The Battle of the Somme film (Cert.12A) showing at Malmesbury Town Hall: 18 July 2pm & 8pm – FREE
The screenings will include an introduction, expert commentary, and post screening discussion.
The Battle of the Somme depicts the British Army in the preliminaries and early days of the Battle of the Somme (1 July – 18 November 1916).
A restored version of the original 1916 film will be shown. The original film was seen by over 20 million Britons when it was released weeks after the battle began.
The film depicts trench warfare, showing marching infantry, artillery firing on German positions, British troops waiting to attack on 1 July, treatment of wounded British and German soldiers, British and German dead, and captured German equipment and positions. A scene during which British troops crouch in a ditch then “go over the top” was staged for the camera behind the lines.
Date: 18 July 2016
Screenings: 2pm & 8pm
Tickets: FREE – Available to collect from Malmesbury Tourist Information Centre (in the Town Hall).
Location: Malmesbury Town Hall, Malmesbury, Wiltshire, SN16 9BZ.
‘Wiltshire Does Its Bit’ exhibition on display at Athelstan Museum, Malmesbury until 31 August 2016
‘Wiltshire Does Its Bit’, the second of Wiltshire at War: Community Stories’ five themed First World War exhibitions will be on display at Athelstan Museum right up until 31 August 2016. So you can pop in and enjoy the exhibition in the museum before or after catching the film.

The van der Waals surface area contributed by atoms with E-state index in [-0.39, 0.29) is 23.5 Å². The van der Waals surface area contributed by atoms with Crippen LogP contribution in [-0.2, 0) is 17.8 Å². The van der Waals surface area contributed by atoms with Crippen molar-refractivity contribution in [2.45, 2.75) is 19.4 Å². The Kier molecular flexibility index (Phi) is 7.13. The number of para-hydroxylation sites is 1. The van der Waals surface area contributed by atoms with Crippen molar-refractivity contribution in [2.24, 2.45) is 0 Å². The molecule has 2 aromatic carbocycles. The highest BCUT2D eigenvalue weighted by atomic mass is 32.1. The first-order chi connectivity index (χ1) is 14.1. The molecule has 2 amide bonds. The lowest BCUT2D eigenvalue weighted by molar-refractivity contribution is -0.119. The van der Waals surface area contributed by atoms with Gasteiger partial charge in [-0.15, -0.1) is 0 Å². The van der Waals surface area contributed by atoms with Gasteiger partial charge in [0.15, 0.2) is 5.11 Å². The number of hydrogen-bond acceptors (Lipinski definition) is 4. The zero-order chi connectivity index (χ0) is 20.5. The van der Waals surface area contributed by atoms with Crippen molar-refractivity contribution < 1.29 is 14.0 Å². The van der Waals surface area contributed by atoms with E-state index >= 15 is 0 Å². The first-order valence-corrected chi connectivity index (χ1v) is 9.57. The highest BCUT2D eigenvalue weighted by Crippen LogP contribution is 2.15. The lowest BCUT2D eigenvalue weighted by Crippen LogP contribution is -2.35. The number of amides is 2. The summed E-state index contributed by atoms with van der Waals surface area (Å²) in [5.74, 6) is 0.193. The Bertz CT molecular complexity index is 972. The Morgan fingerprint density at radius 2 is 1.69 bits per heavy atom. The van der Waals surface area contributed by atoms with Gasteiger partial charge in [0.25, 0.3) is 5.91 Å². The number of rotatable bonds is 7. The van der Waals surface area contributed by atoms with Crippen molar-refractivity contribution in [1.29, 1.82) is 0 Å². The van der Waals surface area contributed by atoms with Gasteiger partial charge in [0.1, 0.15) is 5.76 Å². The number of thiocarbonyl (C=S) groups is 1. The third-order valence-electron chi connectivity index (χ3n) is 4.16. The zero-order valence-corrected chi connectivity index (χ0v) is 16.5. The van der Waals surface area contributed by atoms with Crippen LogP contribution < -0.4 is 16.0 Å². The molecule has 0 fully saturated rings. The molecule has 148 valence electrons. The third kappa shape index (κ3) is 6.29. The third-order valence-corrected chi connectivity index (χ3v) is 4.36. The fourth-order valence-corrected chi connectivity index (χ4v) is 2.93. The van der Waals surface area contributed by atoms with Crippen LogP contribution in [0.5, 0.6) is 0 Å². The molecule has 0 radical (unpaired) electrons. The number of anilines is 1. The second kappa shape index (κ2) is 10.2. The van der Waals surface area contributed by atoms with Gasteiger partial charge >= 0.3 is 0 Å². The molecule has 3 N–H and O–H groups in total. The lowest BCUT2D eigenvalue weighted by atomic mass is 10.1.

Location: Athelstan Museum, Malmesbury, Wiltshire
Contact: 01666 829258 / firstname.lastname@example.org
Opening times: Summer 10:30 – 16:30 Monday – Sunday
Using archive images from the First World War, and telling the stories of some of Wiltshire’s most memorable characters of the era, the exhibition paints a richly evocative picture of how ordinary people responded to the war effort across the county.
William Robson of Purton, for example, ran the Remount Depot with sons Herbert and Basil, training horses and mules ready for work at the Front. This work was important and usually done by the military, but it soon became clear that the Robson men had a knack with difficult animals, and the Purton Remount Depot was marked out as vital to the war effort, with horses deemed unfit by other depots being sent to Purton as a last resort. Horses and mules arrived by train, and up to a hundred at a time, tied in four, were led through the streets by a band of women volunteers from the village.
All five Wiltshire at War exhibitions will be touring around Wiltshire until 2019.
If you would be interested in donating content, or hosting an exhibition, please get in touch at email@example.com